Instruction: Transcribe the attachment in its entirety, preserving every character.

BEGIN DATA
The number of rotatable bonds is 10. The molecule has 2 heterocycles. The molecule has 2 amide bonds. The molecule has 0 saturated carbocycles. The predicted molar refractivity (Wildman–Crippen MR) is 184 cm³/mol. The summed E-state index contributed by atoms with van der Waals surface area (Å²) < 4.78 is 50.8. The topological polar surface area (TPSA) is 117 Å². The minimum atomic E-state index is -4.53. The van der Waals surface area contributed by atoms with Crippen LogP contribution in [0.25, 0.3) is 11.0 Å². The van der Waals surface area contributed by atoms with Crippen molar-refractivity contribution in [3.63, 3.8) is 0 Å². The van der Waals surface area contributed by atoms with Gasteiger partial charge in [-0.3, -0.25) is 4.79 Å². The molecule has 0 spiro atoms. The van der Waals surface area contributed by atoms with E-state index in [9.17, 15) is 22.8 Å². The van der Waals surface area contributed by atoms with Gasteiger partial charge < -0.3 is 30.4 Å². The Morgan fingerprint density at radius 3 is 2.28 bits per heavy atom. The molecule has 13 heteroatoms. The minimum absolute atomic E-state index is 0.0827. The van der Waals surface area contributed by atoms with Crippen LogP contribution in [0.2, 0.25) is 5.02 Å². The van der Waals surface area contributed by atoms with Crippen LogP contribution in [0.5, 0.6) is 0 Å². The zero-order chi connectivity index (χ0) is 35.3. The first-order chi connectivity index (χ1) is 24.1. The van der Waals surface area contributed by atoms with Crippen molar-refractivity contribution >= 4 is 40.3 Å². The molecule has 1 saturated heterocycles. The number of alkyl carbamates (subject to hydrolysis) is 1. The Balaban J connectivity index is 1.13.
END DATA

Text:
The number of rotatable bonds is 10. The molecule has 2 heterocycles. The molecule has 2 amide bonds. The molecule has 0 saturated carbocycles. The predicted molar refractivity (Wildman–Crippen MR) is 184 cm³/mol. The summed E-state index contributed by atoms with van der Waals surface area (Å²) < 4.78 is 50.8. The topological polar surface area (TPSA) is 117 Å². The minimum atomic E-state index is -4.53. The van der Waals surface area contributed by atoms with Crippen LogP contribution in [0.25, 0.3) is 11.0 Å². The van der Waals surface area contributed by atoms with Crippen molar-refractivity contribution in [3.63, 3.8) is 0 Å². The van der Waals surface area contributed by atoms with Gasteiger partial charge in [-0.3, -0.25) is 4.79 Å². The molecule has 0 spiro atoms. The van der Waals surface area contributed by atoms with E-state index in [9.17, 15) is 22.8 Å². The van der Waals surface area contributed by atoms with Gasteiger partial charge < -0.3 is 30.4 Å². The Morgan fingerprint density at radius 3 is 2.28 bits per heavy atom. The molecule has 13 heteroatoms. The minimum absolute atomic E-state index is 0.0827. The van der Waals surface area contributed by atoms with Crippen LogP contribution in [0.2, 0.25) is 5.02 Å². The van der Waals surface area contributed by atoms with Crippen LogP contribution in [0.5, 0.6) is 0 Å². The zero-order chi connectivity index (χ0) is 35.3. The first-order chi connectivity index (χ1) is 24.1. The van der Waals surface area contributed by atoms with Crippen molar-refractivity contribution >= 4 is 40.3 Å². The molecule has 1 saturated heterocycles. The number of alkyl carbamates (subject to hydrolysis) is 1. The Balaban J connectivity index is 1.13.